Behavioral Learning Theory - Web Quest

Behavioral Theory
Cognitive Theory
Social Learning Theory





The behaviorist theory of instruction and learning is based solely on a change in behavior. Behaviorists do not measure understanding because they do not feel that mental capacity can be measured. They agree that behavior can be learned through a series of stimuli and responses. The Classical Conditioning Theorists lean towards a stimulus first, followed by a response. This pattern is repeated as often as necessary to achieve the desired behavior change. The Operant Conditioning Theorists believe that a desired behavior can be achieved by a use of reinforcers. There are different types of reinforcers and schedules of reinforcement, which can affect a change in behavior.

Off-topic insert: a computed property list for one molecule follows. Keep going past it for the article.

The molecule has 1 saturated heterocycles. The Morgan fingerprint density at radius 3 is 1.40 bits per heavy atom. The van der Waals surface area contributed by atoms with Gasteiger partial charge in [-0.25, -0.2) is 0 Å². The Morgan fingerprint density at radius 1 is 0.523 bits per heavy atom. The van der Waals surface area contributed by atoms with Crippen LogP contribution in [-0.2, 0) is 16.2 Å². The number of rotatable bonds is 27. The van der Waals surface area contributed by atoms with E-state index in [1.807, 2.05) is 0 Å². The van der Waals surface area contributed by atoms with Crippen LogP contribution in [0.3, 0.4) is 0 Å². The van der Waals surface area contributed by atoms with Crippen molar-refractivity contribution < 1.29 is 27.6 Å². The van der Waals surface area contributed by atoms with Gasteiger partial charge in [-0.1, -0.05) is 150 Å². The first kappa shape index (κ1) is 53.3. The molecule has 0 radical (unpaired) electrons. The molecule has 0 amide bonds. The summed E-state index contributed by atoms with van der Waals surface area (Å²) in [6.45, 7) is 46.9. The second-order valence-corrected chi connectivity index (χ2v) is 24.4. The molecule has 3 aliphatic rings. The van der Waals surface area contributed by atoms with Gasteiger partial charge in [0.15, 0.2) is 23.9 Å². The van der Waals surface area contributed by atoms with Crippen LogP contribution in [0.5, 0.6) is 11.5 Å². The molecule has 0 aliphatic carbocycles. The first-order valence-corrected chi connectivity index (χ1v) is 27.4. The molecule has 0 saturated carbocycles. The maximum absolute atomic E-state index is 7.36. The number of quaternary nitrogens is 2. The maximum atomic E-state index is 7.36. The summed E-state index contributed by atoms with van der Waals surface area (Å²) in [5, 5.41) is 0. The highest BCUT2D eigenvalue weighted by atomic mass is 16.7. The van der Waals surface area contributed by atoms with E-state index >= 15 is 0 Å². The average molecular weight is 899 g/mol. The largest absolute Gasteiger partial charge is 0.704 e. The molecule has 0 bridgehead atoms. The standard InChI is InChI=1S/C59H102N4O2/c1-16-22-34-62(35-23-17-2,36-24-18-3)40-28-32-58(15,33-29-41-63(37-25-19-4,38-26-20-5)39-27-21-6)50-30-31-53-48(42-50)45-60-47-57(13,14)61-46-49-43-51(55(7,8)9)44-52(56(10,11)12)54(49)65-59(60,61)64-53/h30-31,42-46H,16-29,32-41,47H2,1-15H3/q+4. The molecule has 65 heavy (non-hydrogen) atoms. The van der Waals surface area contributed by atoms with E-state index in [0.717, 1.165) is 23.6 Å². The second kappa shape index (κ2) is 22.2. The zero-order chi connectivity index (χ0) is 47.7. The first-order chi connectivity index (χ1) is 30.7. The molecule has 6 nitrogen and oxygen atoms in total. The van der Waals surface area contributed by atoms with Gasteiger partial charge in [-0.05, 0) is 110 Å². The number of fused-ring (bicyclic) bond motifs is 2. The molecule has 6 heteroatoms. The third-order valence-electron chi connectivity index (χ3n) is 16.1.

I believe that the Operant Conditioning theory is more plausible from an instructional standpoint. The Classical Conditioning theory is, in my opinion, too basic. It can be easily shown how a program of reinforcers can, in fact, change behavior. Parents will often use these techniques in teaching their children how to behave. We can also observe the reinforcing motivation of classroom rewards and grades.


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